Friday, October 22, 2010

A walk on the beach

It's very windy here today, so I thought I'd take my morning walk on the beach on the other side of The Nut (Godfrey's Beach), unfortunately it was just as windy (if not more so) than on 'my' side (Tatlow's Beach).

It was still lovely to be out walking by the sea :o)

Here are some pictures:

Looking from one end of the beach...

To the other...

banana choc chip muffins.....

.....that almost weren't!

This morning I thought I would make some banana choc chip muffins to use up the 3 over ripe bananas that I had. This little story is about how NOT to make the muffins:

I have a large kitchen in my new place here and I love it...but I can now see the benefits of having a kitchen with a small workspace.

I prepared my ingredients...dry in one bowl, wet in another and bananas mashed on a plate.

I mixed them together and put them in the pre heated oven. I started to clean up the main work area I had used and wash the equipment and utensils...turned to the side work bench area...and there were the mashed bananas still sitting on the plate!!...hmmmm...what to do!!!

I could just throw the bananas out, and make them choc chip muffins instead, but I don't like to waste food. So I quickly removed the muffins from the oven (they had already started to cook and rise by this time), spooned them out of the muffin pans and back into the bowl, added the mashed bananas and did a quick stir around (by this time the choc chips had heated up, so when I stirred them they melted through the mixture and I ended up with chocolate muffins instead), put them back in the oven and hoped they would still be OK.

Well they turned out good...although I don't recommend this method of making's a picture of them...and they tasted just as good too! I ate one just to make sure :o)

Sunday, October 17, 2010

Seeds of the Kingdom devotional

Camp Hope

“For he has rescued us from the dominion of darkness and brought us into the Kingdom of the Son he loves, in whom we have redemption, the forgiveness of sins.”
Colossians 1:13-14, NIV

Along with millions of others around the world I have been glued to the television screen as I watched the first of the Chilean miners emerging from the darkness of their prison, 700 metres below the ground. The sight of these men, for whom there seemed to have been no hope of rescue, has had the world fighting back the tears of emotion and joy, as these remarkable scenes unfolded before our very eyes. These were moments of extraordinary drama, as their families greeted the men who had been totally incapable of rescuing themselves. As they emerged from their rescue capsule, into the glaring floodlights of media publicity, they were hugged by the President of Chile.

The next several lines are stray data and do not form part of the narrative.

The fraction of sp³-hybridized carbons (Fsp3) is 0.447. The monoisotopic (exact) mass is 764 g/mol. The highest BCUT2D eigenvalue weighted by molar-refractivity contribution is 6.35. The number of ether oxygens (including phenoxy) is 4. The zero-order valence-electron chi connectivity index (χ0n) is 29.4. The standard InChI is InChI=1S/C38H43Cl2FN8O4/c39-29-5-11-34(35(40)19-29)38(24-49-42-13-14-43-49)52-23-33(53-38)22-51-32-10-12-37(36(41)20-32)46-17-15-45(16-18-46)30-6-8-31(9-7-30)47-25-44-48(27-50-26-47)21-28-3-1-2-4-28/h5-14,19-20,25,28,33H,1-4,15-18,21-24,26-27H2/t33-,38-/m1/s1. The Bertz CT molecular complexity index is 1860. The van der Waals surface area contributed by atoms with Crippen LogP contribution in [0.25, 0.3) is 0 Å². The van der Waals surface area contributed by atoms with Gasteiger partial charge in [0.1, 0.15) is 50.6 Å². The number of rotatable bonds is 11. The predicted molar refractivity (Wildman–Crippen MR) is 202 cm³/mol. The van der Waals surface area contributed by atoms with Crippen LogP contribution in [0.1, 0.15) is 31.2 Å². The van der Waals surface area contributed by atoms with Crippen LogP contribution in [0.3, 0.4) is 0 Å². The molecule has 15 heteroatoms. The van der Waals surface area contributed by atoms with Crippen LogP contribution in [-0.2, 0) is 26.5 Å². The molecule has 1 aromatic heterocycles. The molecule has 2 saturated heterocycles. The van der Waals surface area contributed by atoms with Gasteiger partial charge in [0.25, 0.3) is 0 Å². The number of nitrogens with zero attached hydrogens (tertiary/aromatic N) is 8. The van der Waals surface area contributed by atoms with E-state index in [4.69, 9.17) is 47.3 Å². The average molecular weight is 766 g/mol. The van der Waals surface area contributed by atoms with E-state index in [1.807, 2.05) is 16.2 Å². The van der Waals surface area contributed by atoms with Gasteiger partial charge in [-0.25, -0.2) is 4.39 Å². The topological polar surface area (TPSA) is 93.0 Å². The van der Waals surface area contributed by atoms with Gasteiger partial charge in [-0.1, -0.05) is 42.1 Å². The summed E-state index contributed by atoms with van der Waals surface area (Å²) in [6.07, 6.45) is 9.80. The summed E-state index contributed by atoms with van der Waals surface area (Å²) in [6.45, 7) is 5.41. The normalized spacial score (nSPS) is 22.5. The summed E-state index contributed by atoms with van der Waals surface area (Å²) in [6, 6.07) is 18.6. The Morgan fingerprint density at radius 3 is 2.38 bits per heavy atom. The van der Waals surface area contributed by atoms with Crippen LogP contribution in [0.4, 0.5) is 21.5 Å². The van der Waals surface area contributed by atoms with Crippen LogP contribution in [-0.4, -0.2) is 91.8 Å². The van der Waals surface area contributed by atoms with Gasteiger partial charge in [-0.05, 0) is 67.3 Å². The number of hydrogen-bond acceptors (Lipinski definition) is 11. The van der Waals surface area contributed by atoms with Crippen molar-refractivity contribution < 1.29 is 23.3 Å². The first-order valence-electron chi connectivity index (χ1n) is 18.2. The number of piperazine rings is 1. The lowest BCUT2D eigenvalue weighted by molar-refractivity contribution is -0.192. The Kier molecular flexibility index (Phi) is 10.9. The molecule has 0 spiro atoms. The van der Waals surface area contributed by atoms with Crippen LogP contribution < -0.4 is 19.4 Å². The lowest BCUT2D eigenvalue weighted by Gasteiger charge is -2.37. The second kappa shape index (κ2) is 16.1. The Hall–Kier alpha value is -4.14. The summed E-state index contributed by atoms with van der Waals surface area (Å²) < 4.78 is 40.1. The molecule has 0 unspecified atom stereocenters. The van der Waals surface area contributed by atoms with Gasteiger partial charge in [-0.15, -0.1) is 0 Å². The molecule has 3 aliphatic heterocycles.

These were amazing pictures which will become part of unforgettable world history. Never before have so many men been rescued from being so long underground. These were men who, after 69 days in their prison of rock, had been rescued from certain death and given another chance of life. It was as if they had been born again. As I watched these dramatic scenes developing through the Chilean night, I was deeply impacted by the living parable that was unfolding before my very eyes.

Man’s condition was so like that of the trapped Chilean miners. Since the fall of man, the whole of the human race has lived out its spiritual existence in the darkness of a prison, from which there was no possibility of escape. There was nothing the miners could do to effect their own rescue. All they could do was wait – first to be found alive, and then to be rescued. Those dramatic pictures that eventually emerged, of men surviving in the blackest of black holes, perfectly illustrated the condition of fallen man, existing, but without hope.

The miners were totally dependent on rescue from above. It took over two months to drill a hole wide enough for a rescue capsule to descend through the rock to the darkness of their prison. Then we saw the first miners enter the rescue capsule, one at a time, and be lifted from ‘the dominion of darkness’ into the light of freedom at the top of the San Jose (Saint Joseph) mine, now renamed by the Chilean authorities, and the world’s media, as Camp Hope.